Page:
TM: I think the most important thing is to play with people who challenge you, and Ben is certainly one of those guys. When he kicks the volume up, it’s like playing with John Hollenbeck’s Large Ensemble. At the same time he has these other extremes where he’s barely plugged in and he’s playing with his fingers, so for me I’m constantly working on having the ability to have that dynamic range—constantly trying to play softer and louder. That’s something I work on all the time just with long tones.

The other thing is learning to create different types of shades. I want to have a tone that can be Ben’s shadow, or or flip it and turn that into extreme brightness. This is a really important type of expression, as is flexibility with intonation—they all fall in the same category for me. Along those lines, Ben is one of my favorite musicians to play unison with. When we were playing more written music, we would be able to merge our sounds together and dissolve into each other sounds. He’s so strong, but he’s flexible and can bend and meet me halfway.

TJG: It seems that you’re interested in creating a sense of continuum with every musical parameter—whether it’s pitch or dynamics or timbre or roles within an ensemble.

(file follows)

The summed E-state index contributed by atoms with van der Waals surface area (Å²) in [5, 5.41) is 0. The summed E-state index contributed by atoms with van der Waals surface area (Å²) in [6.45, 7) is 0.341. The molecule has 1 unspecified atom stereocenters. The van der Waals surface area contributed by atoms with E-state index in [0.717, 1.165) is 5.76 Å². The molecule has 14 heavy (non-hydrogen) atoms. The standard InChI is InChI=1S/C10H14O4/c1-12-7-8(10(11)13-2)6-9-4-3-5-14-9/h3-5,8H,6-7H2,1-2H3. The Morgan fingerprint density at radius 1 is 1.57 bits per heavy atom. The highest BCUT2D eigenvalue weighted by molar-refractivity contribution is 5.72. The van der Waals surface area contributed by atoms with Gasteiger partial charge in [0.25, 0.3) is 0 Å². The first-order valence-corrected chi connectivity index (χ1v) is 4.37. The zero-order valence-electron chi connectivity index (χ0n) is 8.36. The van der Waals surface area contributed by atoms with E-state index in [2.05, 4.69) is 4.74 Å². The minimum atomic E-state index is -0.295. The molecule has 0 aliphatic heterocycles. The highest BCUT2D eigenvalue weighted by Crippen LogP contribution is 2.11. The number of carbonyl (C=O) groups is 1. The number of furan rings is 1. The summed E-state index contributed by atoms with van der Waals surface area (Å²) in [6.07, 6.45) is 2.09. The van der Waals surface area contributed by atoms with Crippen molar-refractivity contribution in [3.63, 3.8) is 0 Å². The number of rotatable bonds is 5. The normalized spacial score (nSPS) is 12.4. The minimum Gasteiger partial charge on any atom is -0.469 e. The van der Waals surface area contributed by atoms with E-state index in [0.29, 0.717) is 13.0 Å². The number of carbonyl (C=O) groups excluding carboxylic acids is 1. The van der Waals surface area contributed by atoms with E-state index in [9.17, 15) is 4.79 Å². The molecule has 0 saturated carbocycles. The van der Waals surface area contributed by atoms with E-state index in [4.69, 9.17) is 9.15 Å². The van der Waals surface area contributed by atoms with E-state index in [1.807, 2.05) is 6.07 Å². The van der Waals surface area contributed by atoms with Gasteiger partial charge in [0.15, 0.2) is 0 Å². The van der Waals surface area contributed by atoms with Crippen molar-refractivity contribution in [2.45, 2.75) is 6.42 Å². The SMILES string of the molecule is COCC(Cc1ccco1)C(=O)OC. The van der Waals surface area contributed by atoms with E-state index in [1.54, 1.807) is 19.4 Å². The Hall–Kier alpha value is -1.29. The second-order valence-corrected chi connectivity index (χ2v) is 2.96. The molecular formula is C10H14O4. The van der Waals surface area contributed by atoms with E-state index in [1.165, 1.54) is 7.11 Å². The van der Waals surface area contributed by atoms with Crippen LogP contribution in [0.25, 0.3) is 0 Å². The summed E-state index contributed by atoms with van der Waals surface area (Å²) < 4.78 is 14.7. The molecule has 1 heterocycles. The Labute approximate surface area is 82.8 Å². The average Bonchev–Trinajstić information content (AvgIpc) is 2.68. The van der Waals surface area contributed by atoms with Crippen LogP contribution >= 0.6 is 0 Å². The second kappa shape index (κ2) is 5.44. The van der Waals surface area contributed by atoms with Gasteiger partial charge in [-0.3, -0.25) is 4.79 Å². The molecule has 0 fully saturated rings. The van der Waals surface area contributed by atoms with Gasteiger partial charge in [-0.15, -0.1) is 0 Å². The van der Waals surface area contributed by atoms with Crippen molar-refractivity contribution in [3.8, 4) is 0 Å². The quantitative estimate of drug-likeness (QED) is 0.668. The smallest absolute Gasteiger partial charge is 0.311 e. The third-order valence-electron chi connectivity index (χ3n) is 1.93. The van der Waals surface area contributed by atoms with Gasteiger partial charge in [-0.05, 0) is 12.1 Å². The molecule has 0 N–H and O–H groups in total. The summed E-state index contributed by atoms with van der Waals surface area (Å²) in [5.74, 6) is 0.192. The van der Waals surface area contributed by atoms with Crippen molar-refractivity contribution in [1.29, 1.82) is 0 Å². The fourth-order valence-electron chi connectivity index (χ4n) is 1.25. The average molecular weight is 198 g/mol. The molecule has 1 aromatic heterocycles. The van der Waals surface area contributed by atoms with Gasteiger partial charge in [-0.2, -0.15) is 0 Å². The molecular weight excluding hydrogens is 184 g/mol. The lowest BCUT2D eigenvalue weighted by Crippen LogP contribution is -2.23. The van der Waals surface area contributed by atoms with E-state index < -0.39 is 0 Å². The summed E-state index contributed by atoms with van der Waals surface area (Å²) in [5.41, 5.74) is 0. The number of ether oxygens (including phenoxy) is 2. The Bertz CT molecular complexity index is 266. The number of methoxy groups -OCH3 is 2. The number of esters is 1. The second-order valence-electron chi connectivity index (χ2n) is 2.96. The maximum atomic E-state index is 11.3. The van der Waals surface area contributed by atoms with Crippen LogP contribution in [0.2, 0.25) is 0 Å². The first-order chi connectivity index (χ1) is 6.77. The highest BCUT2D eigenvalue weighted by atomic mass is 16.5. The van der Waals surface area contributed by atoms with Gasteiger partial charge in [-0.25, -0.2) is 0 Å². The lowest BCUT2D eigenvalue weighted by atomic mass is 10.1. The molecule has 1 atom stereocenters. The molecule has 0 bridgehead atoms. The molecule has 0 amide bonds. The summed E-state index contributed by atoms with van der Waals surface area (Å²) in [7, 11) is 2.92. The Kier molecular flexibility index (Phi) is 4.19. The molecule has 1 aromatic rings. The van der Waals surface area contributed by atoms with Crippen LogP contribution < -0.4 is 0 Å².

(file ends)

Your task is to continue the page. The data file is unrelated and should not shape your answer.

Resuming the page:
TM: Yeah. At the same time, though, I’m really turned on from playing lines again especially when Ben gets into these almost kind of metal textures. He can create these massive sonic walls, and then I can scribble against that with lines. With both him and Nasheet, I can get into this type of surfing with melodic lines.

TJG: When playing lines isn’t a default anymore, you can go to that place and it feels really satisfying and earned.

TM: Right. I’ve spent almost 15 years trying to be an anti soloist, learning how to act more like an arranging on the spot. Now, it’s refreshing to focus on soloing and the storytelling, going back to working on lines and scales and intervallic studies. That’s something I really laid off when I was developing my sonic vocabulary with pitch and timbre and it’s really great to engage with that again.

Monder, Malaby, Waits plays The Jazz Gallery on Wednesday, May 29, 2019. The group features Tony Malaby on saxophone, Ben Monder on guitar, and Nasheet Waits on drums. Sets are at 7:30 and 9:30 P.M. $20 general admission ($10 for members), $30 reserved cabaret seating ($20 for members) for each set. Purchase tickets here.